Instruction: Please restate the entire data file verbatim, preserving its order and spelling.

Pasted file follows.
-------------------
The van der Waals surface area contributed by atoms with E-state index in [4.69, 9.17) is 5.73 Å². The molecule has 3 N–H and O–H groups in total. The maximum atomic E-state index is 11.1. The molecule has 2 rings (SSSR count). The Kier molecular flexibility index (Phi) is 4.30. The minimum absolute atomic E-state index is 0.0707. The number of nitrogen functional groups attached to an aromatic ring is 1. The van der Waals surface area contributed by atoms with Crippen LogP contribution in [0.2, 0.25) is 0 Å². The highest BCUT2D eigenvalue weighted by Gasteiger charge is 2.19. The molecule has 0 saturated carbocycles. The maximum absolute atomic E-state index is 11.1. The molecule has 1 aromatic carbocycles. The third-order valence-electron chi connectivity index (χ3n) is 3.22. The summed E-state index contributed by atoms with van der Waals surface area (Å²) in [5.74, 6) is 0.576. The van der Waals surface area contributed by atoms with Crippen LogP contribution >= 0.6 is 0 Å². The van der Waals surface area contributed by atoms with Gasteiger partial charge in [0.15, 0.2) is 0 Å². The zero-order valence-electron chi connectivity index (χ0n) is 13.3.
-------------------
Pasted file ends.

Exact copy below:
The van der Waals surface area contributed by atoms with E-state index in [4.69, 9.17) is 5.73 Å². The molecule has 3 N–H and O–H groups in total. The maximum atomic E-state index is 11.1. The molecule has 2 rings (SSSR count). The Kier molecular flexibility index (Phi) is 4.30. The minimum absolute atomic E-state index is 0.0707. The number of nitrogen functional groups attached to an aromatic ring is 1. The van der Waals surface area contributed by atoms with Crippen LogP contribution in [0.2, 0.25) is 0 Å². The highest BCUT2D eigenvalue weighted by Gasteiger charge is 2.19. The molecule has 0 saturated carbocycles. The maximum absolute atomic E-state index is 11.1. The molecule has 1 aromatic carbocycles. The third-order valence-electron chi connectivity index (χ3n) is 3.22. The summed E-state index contributed by atoms with van der Waals surface area (Å²) in [5.74, 6) is 0.576. The van der Waals surface area contributed by atoms with Crippen LogP contribution >= 0.6 is 0 Å². The van der Waals surface area contributed by atoms with Gasteiger partial charge in [0.15, 0.2) is 0 Å². The zero-order valence-electron chi connectivity index (χ0n) is 13.3.